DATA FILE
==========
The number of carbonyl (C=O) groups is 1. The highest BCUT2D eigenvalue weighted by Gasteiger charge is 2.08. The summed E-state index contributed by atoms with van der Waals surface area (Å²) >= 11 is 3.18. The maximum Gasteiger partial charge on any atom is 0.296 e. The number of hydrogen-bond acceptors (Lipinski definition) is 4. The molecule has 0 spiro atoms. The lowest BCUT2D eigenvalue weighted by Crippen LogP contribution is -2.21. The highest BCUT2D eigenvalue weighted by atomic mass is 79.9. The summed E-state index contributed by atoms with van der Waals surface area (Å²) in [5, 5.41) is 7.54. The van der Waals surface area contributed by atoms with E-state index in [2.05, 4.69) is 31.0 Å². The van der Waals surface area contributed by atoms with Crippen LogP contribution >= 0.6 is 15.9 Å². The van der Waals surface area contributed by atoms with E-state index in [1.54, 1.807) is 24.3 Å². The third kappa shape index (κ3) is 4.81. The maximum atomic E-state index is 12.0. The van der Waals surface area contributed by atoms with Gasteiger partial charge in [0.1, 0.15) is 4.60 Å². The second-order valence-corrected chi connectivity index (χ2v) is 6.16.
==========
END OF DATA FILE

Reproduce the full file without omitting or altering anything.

The number of carbonyl (C=O) groups is 1. The highest BCUT2D eigenvalue weighted by Gasteiger charge is 2.08. The summed E-state index contributed by atoms with van der Waals surface area (Å²) >= 11 is 3.18. The maximum Gasteiger partial charge on any atom is 0.296 e. The number of hydrogen-bond acceptors (Lipinski definition) is 4. The molecule has 0 spiro atoms. The lowest BCUT2D eigenvalue weighted by Crippen LogP contribution is -2.21. The highest BCUT2D eigenvalue weighted by atomic mass is 79.9. The summed E-state index contributed by atoms with van der Waals surface area (Å²) in [5, 5.41) is 7.54. The van der Waals surface area contributed by atoms with E-state index in [2.05, 4.69) is 31.0 Å². The van der Waals surface area contributed by atoms with Crippen LogP contribution >= 0.6 is 15.9 Å². The van der Waals surface area contributed by atoms with E-state index in [1.54, 1.807) is 24.3 Å². The third kappa shape index (κ3) is 4.81. The maximum atomic E-state index is 12.0. The van der Waals surface area contributed by atoms with Gasteiger partial charge in [0.1, 0.15) is 4.60 Å². The second-order valence-corrected chi connectivity index (χ2v) is 6.16.